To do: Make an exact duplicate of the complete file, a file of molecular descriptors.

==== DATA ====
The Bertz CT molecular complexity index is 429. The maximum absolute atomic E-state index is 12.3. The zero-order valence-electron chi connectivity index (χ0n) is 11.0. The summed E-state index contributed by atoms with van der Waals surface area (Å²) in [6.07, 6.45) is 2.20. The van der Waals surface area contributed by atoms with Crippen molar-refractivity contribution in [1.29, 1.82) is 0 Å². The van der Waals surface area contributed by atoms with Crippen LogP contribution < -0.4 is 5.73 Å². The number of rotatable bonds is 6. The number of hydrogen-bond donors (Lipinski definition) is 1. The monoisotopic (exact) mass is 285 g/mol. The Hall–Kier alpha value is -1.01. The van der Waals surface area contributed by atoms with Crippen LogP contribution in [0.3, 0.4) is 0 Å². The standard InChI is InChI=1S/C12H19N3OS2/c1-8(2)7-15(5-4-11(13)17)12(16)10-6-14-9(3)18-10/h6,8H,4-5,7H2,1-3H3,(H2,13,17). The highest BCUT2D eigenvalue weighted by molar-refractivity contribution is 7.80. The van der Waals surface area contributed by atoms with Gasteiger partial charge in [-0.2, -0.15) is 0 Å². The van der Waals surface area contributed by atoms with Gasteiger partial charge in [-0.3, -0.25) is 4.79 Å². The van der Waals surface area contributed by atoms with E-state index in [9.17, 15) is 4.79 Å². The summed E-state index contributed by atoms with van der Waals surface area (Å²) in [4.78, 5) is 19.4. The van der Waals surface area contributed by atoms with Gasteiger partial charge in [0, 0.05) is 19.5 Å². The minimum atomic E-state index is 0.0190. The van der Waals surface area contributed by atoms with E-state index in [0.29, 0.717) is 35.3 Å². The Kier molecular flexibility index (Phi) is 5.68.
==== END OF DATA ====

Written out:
The Bertz CT molecular complexity index is 429. The maximum absolute atomic E-state index is 12.3. The zero-order valence-electron chi connectivity index (χ0n) is 11.0. The summed E-state index contributed by atoms with van der Waals surface area (Å²) in [6.07, 6.45) is 2.20. The van der Waals surface area contributed by atoms with Crippen molar-refractivity contribution in [1.29, 1.82) is 0 Å². The van der Waals surface area contributed by atoms with Crippen LogP contribution < -0.4 is 5.73 Å². The number of rotatable bonds is 6. The number of hydrogen-bond donors (Lipinski definition) is 1. The monoisotopic (exact) mass is 285 g/mol. The Hall–Kier alpha value is -1.01. The van der Waals surface area contributed by atoms with Crippen LogP contribution in [0.3, 0.4) is 0 Å². The standard InChI is InChI=1S/C12H19N3OS2/c1-8(2)7-15(5-4-11(13)17)12(16)10-6-14-9(3)18-10/h6,8H,4-5,7H2,1-3H3,(H2,13,17). The highest BCUT2D eigenvalue weighted by molar-refractivity contribution is 7.80. The van der Waals surface area contributed by atoms with Gasteiger partial charge in [-0.2, -0.15) is 0 Å². The van der Waals surface area contributed by atoms with Gasteiger partial charge in [-0.3, -0.25) is 4.79 Å². The van der Waals surface area contributed by atoms with E-state index in [9.17, 15) is 4.79 Å². The summed E-state index contributed by atoms with van der Waals surface area (Å²) in [4.78, 5) is 19.4. The van der Waals surface area contributed by atoms with Gasteiger partial charge in [0, 0.05) is 19.5 Å². The minimum atomic E-state index is 0.0190. The van der Waals surface area contributed by atoms with E-state index in [0.29, 0.717) is 35.3 Å². The Kier molecular flexibility index (Phi) is 5.68.